CALIFORNIA | LOCAL
April 14, 2014 | By Steve Chawkins
Charles F. Farthing, a physician who was at the forefront of care for HIV/AIDS patients and who drew attention to the need for an AIDS vaccine by announcing his willingness to inject himself, has died. He was 60. Farthing, who collapsed in a Hong Kong taxi April 5, had a heart attack, family members said in an announcement. Farthing was chief of medicine for the Los Angeles-based AIDS Healthcare Foundation from 1994 to 2007. He was planning to return to the foundation in June as director of treatment programs in the 32 countries outside the U.S. where it provides services.
CALIFORNIA | LOCAL
April 14, 2014 | By Joseph Serna and Melanie Mason
A student who died in last week's fiery bus crash in Orland, Calif., spent his last moments helping other passengers to safety, officials at his Inglewood charter high school said in a statement. Ismael Jimenez, 18, would have been the first in his family to go to college. He was killed Thursday when a FedEx truck steered across a median and into a charter bus carrying him and 47 others to Humboldt State University for spring introductions. Jimenez and another victim, Denise Gomez, 18, were students at Animo Inglewood Charter High School.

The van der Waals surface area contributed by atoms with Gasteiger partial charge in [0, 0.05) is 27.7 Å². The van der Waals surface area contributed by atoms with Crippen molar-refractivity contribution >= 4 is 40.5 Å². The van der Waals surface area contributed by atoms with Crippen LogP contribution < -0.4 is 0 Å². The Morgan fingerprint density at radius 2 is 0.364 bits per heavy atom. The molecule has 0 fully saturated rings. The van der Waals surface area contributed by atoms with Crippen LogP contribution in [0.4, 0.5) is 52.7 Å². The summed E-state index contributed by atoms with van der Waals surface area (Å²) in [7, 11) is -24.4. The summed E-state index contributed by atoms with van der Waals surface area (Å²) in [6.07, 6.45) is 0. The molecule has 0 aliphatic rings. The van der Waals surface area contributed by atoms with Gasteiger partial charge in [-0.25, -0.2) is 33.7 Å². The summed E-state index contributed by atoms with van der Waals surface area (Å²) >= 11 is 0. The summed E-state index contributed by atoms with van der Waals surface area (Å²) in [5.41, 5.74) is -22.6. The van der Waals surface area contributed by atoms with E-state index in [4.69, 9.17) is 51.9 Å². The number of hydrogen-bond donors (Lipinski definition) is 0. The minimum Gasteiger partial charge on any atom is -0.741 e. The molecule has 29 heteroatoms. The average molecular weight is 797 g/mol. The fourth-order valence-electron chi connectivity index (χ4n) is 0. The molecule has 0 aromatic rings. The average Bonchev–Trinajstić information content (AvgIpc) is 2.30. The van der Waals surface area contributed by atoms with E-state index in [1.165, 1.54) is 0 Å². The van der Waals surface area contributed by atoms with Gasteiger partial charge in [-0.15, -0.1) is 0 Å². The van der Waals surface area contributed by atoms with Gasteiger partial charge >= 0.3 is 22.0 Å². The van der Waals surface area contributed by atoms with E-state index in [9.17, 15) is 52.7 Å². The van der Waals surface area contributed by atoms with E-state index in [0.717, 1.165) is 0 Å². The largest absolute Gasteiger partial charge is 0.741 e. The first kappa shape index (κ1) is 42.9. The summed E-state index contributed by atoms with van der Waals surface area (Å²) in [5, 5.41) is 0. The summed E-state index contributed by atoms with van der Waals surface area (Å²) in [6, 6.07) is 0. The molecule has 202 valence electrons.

CALIFORNIA | LOCAL
April 13, 2014 | By David Colker
Talking toys have been around since at least 1960, when pull-the-string Chatty Cathy debuted. But Teddy Ruxpin, a cuddly teddy bear that hit stores in late 1985, marked a technological leap forward. Created by then-Granada Hills resident Ken Forsse, the talking Teddy moved his mouth in sync, making him seem much more lifelike. The effect was both delightful and a bit creepy, and kids loved him. "1986 and 1987 were insane; you could hardly find Teddy Ruxpin in stores, it was so popular," said toy expert Jim Silver.